My Ego’s Personal Journey from a Fixed to a Growth Mindset

I’ve been blessed with awesome opportunities, abilities and success in life. However, this didn’t come without imprinting some pretty messed-up messages in my brain.

Fixed-Mindset

Growing up, I came to believe 2 things:

  1. I had the good luck to be born with some natural abilities. Sweet as.
  2. Those abilities were genetically fixed in me (and by projection, others’ traits are fixed in them). Yikes.

This belief system is symptomatic of a fixed-mindset. This idea was explored by motivation researcher and psychologist Professor Carol Dweck of Stanford University. Her book “Mindset” was published in 2006 but Prof. Dweck has actually been working on this for more than 30 years.

A fixed-mindset believes that one’s abilities, talents and intellect are fixed at birth. Those with a fixed-mindset value natural talent over hard work. They might even look down on people who practice or study because they can’t do it effortlessly. They hold in high regard the naughty genius who would go out clubbing the night before his or her final exam and still get 99%. “That 1% misfire was the hangover”, the genius might nonchalantly remark. (One of my beloved law school friends is this guy. What a douche. Sure, a charming and infuriatingly brilliant douche. But still, total douche).

Messages that reinforce this

So back in the day, what would happen was this – after an achievement, I would be rewarded with praise or an award (as well as the customary sledging from my classmates). After a “failure” (which, by the way, the range of things that were scoped into this term were eclectic and, at times, totally unreasonable – like a “Distinction” instead of a “High Distinction” in English Literature), I’d be punished in the form of shaming, disapproval, corporal punishment (as was the custom in my day) or contempt and scorn for my lack of ability.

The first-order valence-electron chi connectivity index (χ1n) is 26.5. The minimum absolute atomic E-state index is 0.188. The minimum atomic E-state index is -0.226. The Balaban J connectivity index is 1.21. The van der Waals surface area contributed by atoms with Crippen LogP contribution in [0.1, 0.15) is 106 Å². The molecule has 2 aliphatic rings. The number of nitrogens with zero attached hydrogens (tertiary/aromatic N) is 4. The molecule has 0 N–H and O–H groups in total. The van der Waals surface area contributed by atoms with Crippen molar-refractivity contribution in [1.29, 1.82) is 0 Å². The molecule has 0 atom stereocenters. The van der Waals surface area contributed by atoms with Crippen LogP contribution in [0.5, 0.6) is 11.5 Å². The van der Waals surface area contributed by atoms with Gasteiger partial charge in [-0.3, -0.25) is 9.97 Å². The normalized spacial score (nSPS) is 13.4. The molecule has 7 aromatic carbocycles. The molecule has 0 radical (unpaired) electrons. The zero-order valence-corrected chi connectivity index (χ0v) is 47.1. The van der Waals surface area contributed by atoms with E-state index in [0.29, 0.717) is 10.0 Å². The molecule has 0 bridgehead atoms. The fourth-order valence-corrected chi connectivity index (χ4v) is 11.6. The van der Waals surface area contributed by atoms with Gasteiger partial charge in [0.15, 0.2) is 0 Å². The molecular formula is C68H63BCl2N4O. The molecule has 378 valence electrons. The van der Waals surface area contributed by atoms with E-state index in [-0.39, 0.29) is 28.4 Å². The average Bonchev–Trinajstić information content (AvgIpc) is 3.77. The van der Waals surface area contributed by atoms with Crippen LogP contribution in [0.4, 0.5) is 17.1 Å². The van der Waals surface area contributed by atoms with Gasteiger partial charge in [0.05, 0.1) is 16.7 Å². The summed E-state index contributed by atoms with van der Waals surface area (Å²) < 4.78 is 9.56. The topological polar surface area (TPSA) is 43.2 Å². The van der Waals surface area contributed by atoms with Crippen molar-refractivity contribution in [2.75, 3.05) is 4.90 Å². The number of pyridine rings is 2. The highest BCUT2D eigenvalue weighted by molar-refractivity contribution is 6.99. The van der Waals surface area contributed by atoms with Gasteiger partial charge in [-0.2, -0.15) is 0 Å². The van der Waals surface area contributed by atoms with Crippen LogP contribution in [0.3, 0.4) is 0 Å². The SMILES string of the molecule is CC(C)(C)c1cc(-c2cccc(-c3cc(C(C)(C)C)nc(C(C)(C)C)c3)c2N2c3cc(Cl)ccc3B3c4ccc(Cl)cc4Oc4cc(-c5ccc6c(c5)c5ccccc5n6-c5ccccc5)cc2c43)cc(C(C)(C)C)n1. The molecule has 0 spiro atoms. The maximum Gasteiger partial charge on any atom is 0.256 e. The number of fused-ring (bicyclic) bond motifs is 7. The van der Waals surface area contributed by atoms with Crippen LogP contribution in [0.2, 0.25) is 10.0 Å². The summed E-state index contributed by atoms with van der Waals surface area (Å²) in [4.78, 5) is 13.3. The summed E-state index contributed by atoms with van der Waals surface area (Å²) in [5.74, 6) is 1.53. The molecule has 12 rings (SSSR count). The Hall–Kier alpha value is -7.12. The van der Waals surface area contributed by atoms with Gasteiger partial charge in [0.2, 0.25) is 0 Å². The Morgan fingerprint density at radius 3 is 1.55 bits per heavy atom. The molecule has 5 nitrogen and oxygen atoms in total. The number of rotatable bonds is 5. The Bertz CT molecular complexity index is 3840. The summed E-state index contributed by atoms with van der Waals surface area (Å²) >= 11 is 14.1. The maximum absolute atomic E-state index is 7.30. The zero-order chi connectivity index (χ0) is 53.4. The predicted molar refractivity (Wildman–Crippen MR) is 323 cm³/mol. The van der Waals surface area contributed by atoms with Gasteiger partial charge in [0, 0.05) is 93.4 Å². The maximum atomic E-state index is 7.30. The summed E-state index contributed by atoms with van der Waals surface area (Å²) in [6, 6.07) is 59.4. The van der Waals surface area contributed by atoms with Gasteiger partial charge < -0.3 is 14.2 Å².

The messages leveled at others reinforced what had, over time, become my fixed-mindset paradigm. When a child achieved success, I would hear: “isn’t he a natural footballer?!”;  “She’s a natural leader” and – dangerously – “I wish I had [name’s] brains”. The last one of course led me to wishing I too had the brains of the far more intelligent beings I know. This is the opposite of having gratitude. And it promotes unhealthy self-esteem, achievement anxiety, imposter syndrome and fear of failure.

The messages were equally unhelpful for kids who didn’t do so well in tests or sport. The following messages are utterly devoid of understanding that people simply don’t learn in the same way or have the same interests: “You haven’t got it already? Are you thick?”; or on the footy oval: “You’re so unco!” (that’s Aussie playground slang for un-coordinated). Or the dreaded: “Why are you trying to get into uni? You’re sporty mate, not smart”. As if there was some invisible pigeon-hole that people mustn’t escape from lest they descend into the subversive pursuit of being multi-dimensional.

My fear of failure was definitely not assuaged when a girl during my year 11 physics class once got caught giggling at a note (we passed those around in class; don’t tell anyone) instead of waiting with baited breath on our professor’s mathematical reveal. His advice was “don’t bother trying at this class – you’re better off dropping down into early childhood studies, so you can actually do it.” Yeah, so much casual marginalisation going on there. Not only did that statement imply this girl’s talents were fixed and no amount of hard work would improve her physics performance (which was rubbish, she got easily distracted, but she was smart); it also said something about what that professor thought about early childhood studies.

The unfortunate side effects of a fixed-mindset

My fixed mindset inspired in me:

  1. perfectionist tendencies
  2. absolutely no desire whatsoever for my status as “smart” or “talented” to be debunked
  3. achievement anxiety
  4. a tendency to over-commit as I didn’t want to say “no” to anything as that would make me look “weak”
  5. imposter syndrome when I was given great opportunities to make an impact because I didn’t believe I was worthy
  6. a fear of failure, and
  7. inevitably – because, you know, I am human – many actual failures.

My CV of failures

There’s honestly not enough pages on the internet. Where do I start?

  1. Do you want to know about the time I was convinced I would be appointed the Managing Director of my year 10 Young Achievement Australia Company? I lost by a handful of votes to someone I didn’t think was half as capable as me. What had happened was she was also half as obnoxious as me, and therefore twice as appealing, to our peers. I was incensed about the outcome, which is exactly why I wasn’t ready for it.